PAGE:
“Yes, I’m angry. Yes, I am outraged. Yes, I have thought an awful lot about blowing up the White House,” Madonna jokingly told the massive crowd Saturday. “But I know that this won’t change anything.”
The 58-year-old pop music icon, who has been an outspoken critic of President Donald Trump, spent the bulk of her nearly five-minute speech encouraging the D.C. demonstrators to embrace love and refrain from despair.
“Good did not win this election, but good will win in the end,” she continued.
But that didn’t stop Gingrich, a longtime advisor to Trump, from calling for her arrest during a Monday appearance on “Fox & Friends.”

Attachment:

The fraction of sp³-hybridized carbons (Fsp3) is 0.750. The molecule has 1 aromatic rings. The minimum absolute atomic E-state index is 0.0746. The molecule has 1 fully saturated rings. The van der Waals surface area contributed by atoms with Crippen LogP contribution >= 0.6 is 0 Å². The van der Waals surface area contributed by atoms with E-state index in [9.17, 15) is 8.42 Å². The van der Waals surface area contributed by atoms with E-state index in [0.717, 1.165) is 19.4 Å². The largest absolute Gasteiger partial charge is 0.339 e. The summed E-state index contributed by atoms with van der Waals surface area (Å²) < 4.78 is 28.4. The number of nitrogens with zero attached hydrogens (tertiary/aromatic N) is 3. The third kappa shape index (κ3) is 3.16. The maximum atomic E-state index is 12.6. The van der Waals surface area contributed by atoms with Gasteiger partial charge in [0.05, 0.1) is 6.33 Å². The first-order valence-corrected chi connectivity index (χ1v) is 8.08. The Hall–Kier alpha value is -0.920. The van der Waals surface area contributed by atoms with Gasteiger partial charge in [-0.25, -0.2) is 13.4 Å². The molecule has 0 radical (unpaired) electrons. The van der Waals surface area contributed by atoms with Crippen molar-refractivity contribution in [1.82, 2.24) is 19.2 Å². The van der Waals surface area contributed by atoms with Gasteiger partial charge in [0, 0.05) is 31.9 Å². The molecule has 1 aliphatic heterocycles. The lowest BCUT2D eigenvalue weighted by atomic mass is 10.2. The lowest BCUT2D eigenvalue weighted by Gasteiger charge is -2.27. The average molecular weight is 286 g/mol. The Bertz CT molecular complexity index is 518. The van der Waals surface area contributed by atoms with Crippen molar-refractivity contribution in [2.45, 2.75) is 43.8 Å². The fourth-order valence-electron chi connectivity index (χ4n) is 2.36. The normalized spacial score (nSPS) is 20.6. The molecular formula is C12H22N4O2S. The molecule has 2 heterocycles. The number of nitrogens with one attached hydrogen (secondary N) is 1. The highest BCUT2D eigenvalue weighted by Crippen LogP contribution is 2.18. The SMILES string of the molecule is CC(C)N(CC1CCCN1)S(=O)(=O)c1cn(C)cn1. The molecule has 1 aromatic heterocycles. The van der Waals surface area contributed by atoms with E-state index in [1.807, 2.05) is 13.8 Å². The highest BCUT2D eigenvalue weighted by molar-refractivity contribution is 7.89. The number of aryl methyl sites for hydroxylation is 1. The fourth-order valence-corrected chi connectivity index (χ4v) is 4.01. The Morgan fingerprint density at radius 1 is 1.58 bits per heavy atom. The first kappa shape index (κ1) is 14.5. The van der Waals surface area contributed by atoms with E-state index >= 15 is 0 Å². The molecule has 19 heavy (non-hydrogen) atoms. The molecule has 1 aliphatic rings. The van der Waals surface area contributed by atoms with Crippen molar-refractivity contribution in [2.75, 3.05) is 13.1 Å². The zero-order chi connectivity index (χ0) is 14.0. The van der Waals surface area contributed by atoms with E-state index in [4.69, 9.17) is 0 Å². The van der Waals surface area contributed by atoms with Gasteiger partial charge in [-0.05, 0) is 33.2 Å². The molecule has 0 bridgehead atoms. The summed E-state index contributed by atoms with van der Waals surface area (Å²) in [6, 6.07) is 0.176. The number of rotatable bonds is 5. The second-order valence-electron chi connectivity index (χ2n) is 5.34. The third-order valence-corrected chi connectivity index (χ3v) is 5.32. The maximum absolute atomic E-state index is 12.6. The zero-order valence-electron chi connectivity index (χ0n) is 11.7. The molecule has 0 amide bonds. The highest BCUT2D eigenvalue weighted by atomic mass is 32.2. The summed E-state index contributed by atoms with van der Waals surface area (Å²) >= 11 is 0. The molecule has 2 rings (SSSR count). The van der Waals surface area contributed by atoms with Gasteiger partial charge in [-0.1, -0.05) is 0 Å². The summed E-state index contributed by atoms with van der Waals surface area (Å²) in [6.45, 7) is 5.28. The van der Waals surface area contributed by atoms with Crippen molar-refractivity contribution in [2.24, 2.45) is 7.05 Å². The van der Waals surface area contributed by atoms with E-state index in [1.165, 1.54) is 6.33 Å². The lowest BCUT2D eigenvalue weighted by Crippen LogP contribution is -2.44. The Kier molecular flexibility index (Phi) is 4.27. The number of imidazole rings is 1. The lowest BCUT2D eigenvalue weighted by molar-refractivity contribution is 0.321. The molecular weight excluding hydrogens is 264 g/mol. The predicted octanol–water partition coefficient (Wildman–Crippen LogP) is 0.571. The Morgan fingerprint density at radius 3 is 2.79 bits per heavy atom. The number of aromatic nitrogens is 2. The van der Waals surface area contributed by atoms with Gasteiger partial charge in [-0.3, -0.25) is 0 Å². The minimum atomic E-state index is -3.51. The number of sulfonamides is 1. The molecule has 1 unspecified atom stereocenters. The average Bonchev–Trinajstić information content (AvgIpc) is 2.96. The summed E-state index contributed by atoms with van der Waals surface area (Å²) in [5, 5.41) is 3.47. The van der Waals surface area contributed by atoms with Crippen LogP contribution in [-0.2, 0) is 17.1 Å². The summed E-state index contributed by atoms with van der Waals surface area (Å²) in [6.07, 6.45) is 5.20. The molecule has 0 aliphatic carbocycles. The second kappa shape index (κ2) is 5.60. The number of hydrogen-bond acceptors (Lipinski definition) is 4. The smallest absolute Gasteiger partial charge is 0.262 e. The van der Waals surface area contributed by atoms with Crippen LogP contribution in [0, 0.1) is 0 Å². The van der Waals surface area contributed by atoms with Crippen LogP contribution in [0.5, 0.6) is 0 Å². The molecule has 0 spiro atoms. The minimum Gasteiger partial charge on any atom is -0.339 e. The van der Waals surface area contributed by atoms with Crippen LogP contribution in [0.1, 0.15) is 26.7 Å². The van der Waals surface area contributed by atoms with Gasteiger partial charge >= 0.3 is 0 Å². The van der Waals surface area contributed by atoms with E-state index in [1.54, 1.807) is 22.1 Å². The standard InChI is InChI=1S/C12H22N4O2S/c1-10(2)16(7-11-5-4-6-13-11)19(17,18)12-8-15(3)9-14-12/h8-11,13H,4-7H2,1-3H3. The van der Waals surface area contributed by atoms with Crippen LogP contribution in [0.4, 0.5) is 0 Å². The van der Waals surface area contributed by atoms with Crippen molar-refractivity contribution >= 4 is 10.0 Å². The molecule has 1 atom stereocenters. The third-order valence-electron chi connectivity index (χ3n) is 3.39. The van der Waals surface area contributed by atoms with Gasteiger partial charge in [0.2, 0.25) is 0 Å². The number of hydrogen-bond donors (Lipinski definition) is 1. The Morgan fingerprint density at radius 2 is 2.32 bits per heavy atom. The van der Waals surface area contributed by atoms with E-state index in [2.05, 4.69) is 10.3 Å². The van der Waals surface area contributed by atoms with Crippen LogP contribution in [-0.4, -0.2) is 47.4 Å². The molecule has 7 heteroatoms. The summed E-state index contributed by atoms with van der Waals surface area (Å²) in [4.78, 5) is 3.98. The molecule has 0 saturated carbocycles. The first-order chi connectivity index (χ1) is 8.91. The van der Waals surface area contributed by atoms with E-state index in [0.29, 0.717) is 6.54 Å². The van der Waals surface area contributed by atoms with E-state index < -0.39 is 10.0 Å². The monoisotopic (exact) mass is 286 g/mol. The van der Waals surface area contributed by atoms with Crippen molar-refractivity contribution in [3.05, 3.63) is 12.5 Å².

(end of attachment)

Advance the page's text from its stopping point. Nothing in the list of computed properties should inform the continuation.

“What you have is an emerging left-wing fascism. She’s part of it, and I think we have to prepare to protect ourselves,” Gingrich said. “The truth is, she ought to be arrested.”
“I’m not a violent person,” she wrote. “I know that acting out of anger doesn’t solve anything. And the only way to change things for the better is to do it with love.”
The First Amendment protects a wide range of speech, including hateful expression and some threats, unless “serious [intent] to commit an act of unlawful violence to a particular individual or group of individuals” is proven.